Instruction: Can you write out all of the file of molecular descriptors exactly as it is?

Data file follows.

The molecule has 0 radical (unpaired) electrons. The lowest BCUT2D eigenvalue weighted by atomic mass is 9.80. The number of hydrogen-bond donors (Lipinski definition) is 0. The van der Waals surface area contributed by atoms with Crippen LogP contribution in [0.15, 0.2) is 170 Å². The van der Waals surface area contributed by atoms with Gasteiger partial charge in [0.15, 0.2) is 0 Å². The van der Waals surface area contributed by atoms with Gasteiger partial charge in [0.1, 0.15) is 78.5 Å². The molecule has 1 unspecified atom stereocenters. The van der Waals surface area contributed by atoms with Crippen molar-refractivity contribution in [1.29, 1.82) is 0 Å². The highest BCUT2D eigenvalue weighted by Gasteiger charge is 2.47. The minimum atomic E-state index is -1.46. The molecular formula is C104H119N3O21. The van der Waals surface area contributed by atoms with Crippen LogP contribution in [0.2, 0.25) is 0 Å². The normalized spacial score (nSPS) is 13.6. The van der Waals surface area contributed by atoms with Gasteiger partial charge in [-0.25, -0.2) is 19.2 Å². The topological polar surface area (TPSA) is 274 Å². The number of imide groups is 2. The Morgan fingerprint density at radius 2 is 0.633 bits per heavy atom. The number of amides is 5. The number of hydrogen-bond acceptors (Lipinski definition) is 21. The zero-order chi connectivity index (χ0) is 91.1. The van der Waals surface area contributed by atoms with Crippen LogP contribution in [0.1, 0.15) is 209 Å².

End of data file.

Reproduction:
The molecule has 0 radical (unpaired) electrons. The lowest BCUT2D eigenvalue weighted by atomic mass is 9.80. The number of hydrogen-bond donors (Lipinski definition) is 0. The van der Waals surface area contributed by atoms with Crippen LogP contribution in [0.15, 0.2) is 170 Å². The van der Waals surface area contributed by atoms with Gasteiger partial charge in [0.15, 0.2) is 0 Å². The van der Waals surface area contributed by atoms with Gasteiger partial charge in [0.1, 0.15) is 78.5 Å². The molecule has 1 unspecified atom stereocenters. The van der Waals surface area contributed by atoms with Crippen molar-refractivity contribution in [1.29, 1.82) is 0 Å². The highest BCUT2D eigenvalue weighted by Gasteiger charge is 2.47. The minimum atomic E-state index is -1.46. The molecular formula is C104H119N3O21. The van der Waals surface area contributed by atoms with Crippen LogP contribution in [0.2, 0.25) is 0 Å². The normalized spacial score (nSPS) is 13.6. The van der Waals surface area contributed by atoms with Gasteiger partial charge in [-0.25, -0.2) is 19.2 Å². The topological polar surface area (TPSA) is 274 Å². The number of imide groups is 2. The Morgan fingerprint density at radius 2 is 0.633 bits per heavy atom. The number of amides is 5. The number of hydrogen-bond acceptors (Lipinski definition) is 21. The zero-order chi connectivity index (χ0) is 91.1. The van der Waals surface area contributed by atoms with Crippen LogP contribution in [0.1, 0.15) is 209 Å².